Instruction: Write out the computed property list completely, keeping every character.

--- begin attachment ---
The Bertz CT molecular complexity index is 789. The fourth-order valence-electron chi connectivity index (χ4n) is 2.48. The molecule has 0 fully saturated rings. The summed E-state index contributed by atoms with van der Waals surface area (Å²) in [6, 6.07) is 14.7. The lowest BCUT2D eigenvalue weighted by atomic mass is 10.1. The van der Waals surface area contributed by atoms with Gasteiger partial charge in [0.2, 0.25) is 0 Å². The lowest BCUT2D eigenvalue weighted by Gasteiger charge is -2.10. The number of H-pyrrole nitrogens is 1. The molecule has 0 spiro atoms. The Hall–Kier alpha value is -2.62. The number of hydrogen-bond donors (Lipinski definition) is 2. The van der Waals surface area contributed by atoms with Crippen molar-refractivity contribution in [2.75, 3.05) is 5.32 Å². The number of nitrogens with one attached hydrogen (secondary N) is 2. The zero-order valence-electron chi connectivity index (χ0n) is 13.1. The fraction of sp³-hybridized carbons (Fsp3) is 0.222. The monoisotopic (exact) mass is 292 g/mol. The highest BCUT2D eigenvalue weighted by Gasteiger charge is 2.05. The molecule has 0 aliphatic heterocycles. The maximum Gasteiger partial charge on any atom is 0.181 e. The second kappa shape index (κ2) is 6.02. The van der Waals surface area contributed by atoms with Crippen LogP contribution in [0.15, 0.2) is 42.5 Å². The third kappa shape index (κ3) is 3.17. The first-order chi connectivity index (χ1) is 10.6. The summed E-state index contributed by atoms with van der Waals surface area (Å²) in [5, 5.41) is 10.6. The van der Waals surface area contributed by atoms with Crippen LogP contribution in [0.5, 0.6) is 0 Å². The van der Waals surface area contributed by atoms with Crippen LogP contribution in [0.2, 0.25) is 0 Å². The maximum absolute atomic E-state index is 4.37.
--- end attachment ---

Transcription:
The Bertz CT molecular complexity index is 789. The fourth-order valence-electron chi connectivity index (χ4n) is 2.48. The molecule has 0 fully saturated rings. The summed E-state index contributed by atoms with van der Waals surface area (Å²) in [6, 6.07) is 14.7. The lowest BCUT2D eigenvalue weighted by atomic mass is 10.1. The van der Waals surface area contributed by atoms with Gasteiger partial charge in [0.2, 0.25) is 0 Å². The lowest BCUT2D eigenvalue weighted by Gasteiger charge is -2.10. The number of H-pyrrole nitrogens is 1. The molecule has 0 spiro atoms. The Hall–Kier alpha value is -2.62. The number of hydrogen-bond donors (Lipinski definition) is 2. The van der Waals surface area contributed by atoms with Crippen molar-refractivity contribution in [2.75, 3.05) is 5.32 Å². The number of nitrogens with one attached hydrogen (secondary N) is 2. The zero-order valence-electron chi connectivity index (χ0n) is 13.1. The fraction of sp³-hybridized carbons (Fsp3) is 0.222. The monoisotopic (exact) mass is 292 g/mol. The highest BCUT2D eigenvalue weighted by Gasteiger charge is 2.05. The molecule has 0 aliphatic heterocycles. The maximum Gasteiger partial charge on any atom is 0.181 e. The second kappa shape index (κ2) is 6.02. The van der Waals surface area contributed by atoms with Crippen LogP contribution in [0.15, 0.2) is 42.5 Å². The third kappa shape index (κ3) is 3.17. The first-order chi connectivity index (χ1) is 10.6. The summed E-state index contributed by atoms with van der Waals surface area (Å²) in [5, 5.41) is 10.6. The van der Waals surface area contributed by atoms with Crippen LogP contribution in [0.5, 0.6) is 0 Å². The van der Waals surface area contributed by atoms with Crippen LogP contribution in [0.2, 0.25) is 0 Å². The maximum absolute atomic E-state index is 4.37.